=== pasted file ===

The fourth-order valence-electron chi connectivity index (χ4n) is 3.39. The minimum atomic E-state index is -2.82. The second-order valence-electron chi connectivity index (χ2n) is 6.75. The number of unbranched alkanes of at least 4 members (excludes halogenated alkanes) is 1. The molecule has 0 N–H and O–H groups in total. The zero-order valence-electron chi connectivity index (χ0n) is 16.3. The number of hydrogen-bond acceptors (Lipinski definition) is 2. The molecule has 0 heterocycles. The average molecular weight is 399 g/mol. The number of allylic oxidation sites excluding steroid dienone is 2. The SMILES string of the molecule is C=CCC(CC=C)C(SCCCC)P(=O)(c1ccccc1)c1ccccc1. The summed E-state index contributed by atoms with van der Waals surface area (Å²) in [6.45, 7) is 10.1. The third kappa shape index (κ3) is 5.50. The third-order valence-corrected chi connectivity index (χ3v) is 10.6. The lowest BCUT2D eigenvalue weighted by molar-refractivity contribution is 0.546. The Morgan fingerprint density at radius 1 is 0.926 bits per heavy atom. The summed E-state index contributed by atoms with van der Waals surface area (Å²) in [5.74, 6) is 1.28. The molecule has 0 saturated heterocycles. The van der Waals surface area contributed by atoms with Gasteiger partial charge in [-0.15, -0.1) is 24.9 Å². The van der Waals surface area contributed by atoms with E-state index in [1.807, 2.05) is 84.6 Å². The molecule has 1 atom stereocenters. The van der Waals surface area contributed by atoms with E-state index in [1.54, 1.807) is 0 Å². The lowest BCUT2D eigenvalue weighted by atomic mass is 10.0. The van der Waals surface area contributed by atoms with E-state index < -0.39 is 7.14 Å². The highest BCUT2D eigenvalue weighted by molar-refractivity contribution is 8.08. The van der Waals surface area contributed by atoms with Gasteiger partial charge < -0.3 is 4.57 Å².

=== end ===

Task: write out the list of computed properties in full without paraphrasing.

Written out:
The fourth-order valence-electron chi connectivity index (χ4n) is 3.39. The minimum atomic E-state index is -2.82. The second-order valence-electron chi connectivity index (χ2n) is 6.75. The number of unbranched alkanes of at least 4 members (excludes halogenated alkanes) is 1. The molecule has 0 N–H and O–H groups in total. The zero-order valence-electron chi connectivity index (χ0n) is 16.3. The number of hydrogen-bond acceptors (Lipinski definition) is 2. The molecule has 0 heterocycles. The average molecular weight is 399 g/mol. The number of allylic oxidation sites excluding steroid dienone is 2. The SMILES string of the molecule is C=CCC(CC=C)C(SCCCC)P(=O)(c1ccccc1)c1ccccc1. The summed E-state index contributed by atoms with van der Waals surface area (Å²) in [6.45, 7) is 10.1. The third kappa shape index (κ3) is 5.50. The third-order valence-corrected chi connectivity index (χ3v) is 10.6. The lowest BCUT2D eigenvalue weighted by molar-refractivity contribution is 0.546. The Morgan fingerprint density at radius 1 is 0.926 bits per heavy atom. The summed E-state index contributed by atoms with van der Waals surface area (Å²) in [5.74, 6) is 1.28. The molecule has 0 saturated heterocycles. The van der Waals surface area contributed by atoms with Gasteiger partial charge in [-0.15, -0.1) is 24.9 Å². The van der Waals surface area contributed by atoms with E-state index in [1.807, 2.05) is 84.6 Å². The molecule has 1 atom stereocenters. The van der Waals surface area contributed by atoms with E-state index in [1.54, 1.807) is 0 Å². The lowest BCUT2D eigenvalue weighted by atomic mass is 10.0. The van der Waals surface area contributed by atoms with E-state index < -0.39 is 7.14 Å². The highest BCUT2D eigenvalue weighted by molar-refractivity contribution is 8.08. The van der Waals surface area contributed by atoms with Gasteiger partial charge < -0.3 is 4.57 Å².